modify instead of tying it all in manually.

Now we can fix the
network interface problem – Ubuntu automatically generates a list of udev rules
for networking cards based on the installation and MAC/hardware addresses.  The problem is that we have different MAC
addresses for each card on each node!! So when the server tries to map out the
ethernet cards with the MAC addresses that were stored there when we installed,
those Ethernet cards are not on node1.
They’re residing on the head node, and so we get a weird renaming error.
I was getting eth1 renamed to eth6, etc…

Here goes the fix:

We will have to
chroot over to node1 again from the Head Node.

We now change root
over to that new partition (we can pretend like we’re loaded on Linux on that
partition and begin to make some changes to the disk, even before the diskless
node gets a chance to boot)

sudo chroot /nodes/nfs/node1 /bin/bash

I get a weird situation when I try to
use tab completion, so I just type out the commands in full while chrooted.

The file is:

sudo vim /etc/udev/rules.d/70-persistent-net.rules

Remove the entries
that were there from the head node when we first installed and replace them
with the addresses of the cards that you know are in that machine.

We need to make
sure our network interfaces are set up properly, with the proper MAC addresses
and driver modules.

As an example, here
is my node1 70-persisten-net.rules:

This file was automatically generated by the /lib/udev/write_net_rules

program run by the persistent-net-generator.rules
rules file.


You can modify it, as long as you keep each rule on a single line.


PCI device 0x10ec:0x8167 (r8169)

ACTION==”add”, DRIVERS==”?*”,
ATTR{address}==”00:50:8d:bc:a2:32″, ATTR{type}==”1″,
KERNEL==”eth*”, NAME=”eth0″


realtek card.

ACTION==”add”, DRIVERS==”?*”,
ATTR{address}==”00:50:8d:bc:a2:33″, ATTR{type}==”1″,
KERNEL==”eth*”, NAME=”eth1″


PCI device 0x1737:0x1032 (skge)

ACTION==”add”, DRIVERS==”?*”,
ATTR{address}==”00:0c:41:e5:9e:5e”, ATTR{type}==”1″,
KERNEL==”eth*”, NAME=”eth2″


PCI device 0x1737:0x1032 (skge)

ACTION==”add”, DRIVERS==”?*”,
ATTR{address}==”00:0c:41:e5:9e:a8″, ATTR{type}==”1″,
KERNEL==”eth*”, NAME=”eth3″

Now to installing LAM-MPI, JAVA, and

I installed both of
these packages, but I don’t think they’re having any effect, especially not
mpich – – because I explicitly compiled mpiJava with the LAM option instead of
the default mpich.


sudo apt-get install mpich-bin

sudo apt-get install lam-runtime

Now here’s the
rub.  I’ve done most of the work already
in zipping up all the files I used, but here is how it goes.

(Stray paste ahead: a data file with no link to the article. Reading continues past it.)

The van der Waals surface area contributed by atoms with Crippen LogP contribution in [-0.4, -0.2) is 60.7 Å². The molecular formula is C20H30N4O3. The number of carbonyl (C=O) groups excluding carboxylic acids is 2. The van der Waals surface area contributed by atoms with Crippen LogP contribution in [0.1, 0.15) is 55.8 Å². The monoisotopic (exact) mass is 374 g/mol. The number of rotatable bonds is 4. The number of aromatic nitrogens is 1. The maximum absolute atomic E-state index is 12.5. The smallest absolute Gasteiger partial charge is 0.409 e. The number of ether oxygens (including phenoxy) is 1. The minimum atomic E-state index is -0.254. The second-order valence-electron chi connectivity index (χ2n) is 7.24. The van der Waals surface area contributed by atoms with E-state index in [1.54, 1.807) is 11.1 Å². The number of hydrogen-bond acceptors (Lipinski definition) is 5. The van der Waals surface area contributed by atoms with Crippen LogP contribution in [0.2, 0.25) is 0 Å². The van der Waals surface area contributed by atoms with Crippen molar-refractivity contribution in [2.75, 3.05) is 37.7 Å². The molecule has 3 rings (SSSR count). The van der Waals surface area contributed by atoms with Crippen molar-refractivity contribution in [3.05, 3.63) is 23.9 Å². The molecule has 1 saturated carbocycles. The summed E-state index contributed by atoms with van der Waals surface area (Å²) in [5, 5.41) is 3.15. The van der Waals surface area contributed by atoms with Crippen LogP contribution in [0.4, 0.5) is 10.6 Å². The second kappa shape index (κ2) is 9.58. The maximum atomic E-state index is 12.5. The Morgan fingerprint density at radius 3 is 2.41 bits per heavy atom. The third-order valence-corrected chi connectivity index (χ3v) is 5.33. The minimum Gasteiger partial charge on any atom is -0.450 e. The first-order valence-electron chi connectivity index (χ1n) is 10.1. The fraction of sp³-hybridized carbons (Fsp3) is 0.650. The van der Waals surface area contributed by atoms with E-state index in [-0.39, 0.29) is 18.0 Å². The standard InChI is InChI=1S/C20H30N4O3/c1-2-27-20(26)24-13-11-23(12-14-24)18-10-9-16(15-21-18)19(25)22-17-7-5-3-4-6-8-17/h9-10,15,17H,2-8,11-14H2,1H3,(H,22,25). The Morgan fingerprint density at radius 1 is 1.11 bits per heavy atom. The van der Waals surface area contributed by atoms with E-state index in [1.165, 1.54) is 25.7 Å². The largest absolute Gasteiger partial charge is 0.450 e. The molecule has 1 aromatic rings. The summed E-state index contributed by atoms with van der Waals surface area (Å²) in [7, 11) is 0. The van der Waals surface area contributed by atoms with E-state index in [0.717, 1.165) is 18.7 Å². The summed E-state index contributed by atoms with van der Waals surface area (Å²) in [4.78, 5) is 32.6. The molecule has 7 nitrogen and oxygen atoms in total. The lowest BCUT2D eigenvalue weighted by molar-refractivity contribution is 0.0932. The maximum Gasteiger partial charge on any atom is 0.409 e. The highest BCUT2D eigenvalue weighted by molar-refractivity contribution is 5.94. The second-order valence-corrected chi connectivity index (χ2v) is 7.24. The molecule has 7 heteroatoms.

First, I downloaded
mpiJava — http://www.hpjava.org/mpiJava.html

Then I downloaded
LAM-MPI — http://www.lam-mpi.org/

Then I got several
version of the JDK – 1.4.2 , Java5, and Java6

The configure
options for lam-mpi are in Jeff Larkin’s paper [page 16], though I didn’t use
the Fortran compiler option, so –without-fortran (or
something like that) was passed as a parameter.

Unzip the java jdk
and put it somewhere in /usr ( I chose /usr/lib/jvm/)

Then, make sure you
get these 3 things for building lam-mpi:

sudo apt-get install libc6-dev gcc

installing mpiJava only consists of passing in the
jvm location (/usr/lib/jvm/jdk1.6.0_07 for me.)

you have to:

 ./configure –with-mpi=lam

or something along those lines

then once the configure is done you have to

sudo make

then the mpiJava/src/scripts/prunjava file
(which actually runs the java MPI calls) has a parameter location for the jvm
(same as above).  Also, I added in the
–xms128 –xmx1024 command to increase the heap size though it didn’t seem to
matter for gsky tests.

To run gsky:

Edit StarMPI.java
to change any of the parameters to what you want – this is


There is a file in
there called machines which looks like this:





This has the
hostname / cpu count for the entire cluster

Kick off LAM by

lamboot –l machines

The –l parameter is
crucial because otherwise it will complain about localhost resolving, and if
you take localhost out it will complain that localhost is not in there.  Catch 22.

The –l says “hey
stop being a moron and just use the /etc/hosts file that I provided for you.”

That command should
come back without any errors, and probably only spit out one line of text

You can pass –v if
you want verbose or –d if you want debug

Then edit RunTests
script to make sure that the number of procs param nprocs is less than or equal
to the number of processors in the machines file. Ie, in this case if yours
looks like mine above then it should be 16.

Then execute the
runtests script by:



If you have
writeToFiles Boolean on then you should get some output in /tmp – if not, you’ll
just get visual cues that the software is running because …… will fill the
screen and you’ll see the timing analysis breakdown when the program is


If you have
problems booting the node just reboot it. Sounds cliché,
sure, but whatever.

The third or fourth
NIC occasionally decides that it wants to take control despite the fact that
the node had to boot from the first NIC and it also received DHCP on the first

Go figure.

Anyway, if you see

“SKGE” loading as a
driver right before the node tries to get the NFS scripts, then
just restart the node.

I call it skeegee,
and I hate skeegee.

Reboot and you
should get something like r#### — that is good.  The onboard NIC cards are RealTek or
something like that – so the r driver loading is what you want.

Reboot till that




<![if !supportLineBreakNewLine]>

use that.

If you’re adding
nodes or logging in for the first time, make sure that you do login via ssh once before you kick off lamboot. If any kind of message
comes back from the server then it will error and you will get pissed.

There’s an error
like “this mac address is new, are you sure you trust this source” or some shit
like that.

Just say yes and it
won’t happen again – and subsequently you can boot this node now with lamboot.

Leave a Reply

Your email address will not be published. Required fields are marked *


This site uses Akismet to reduce spam. Learn how your comment data is processed.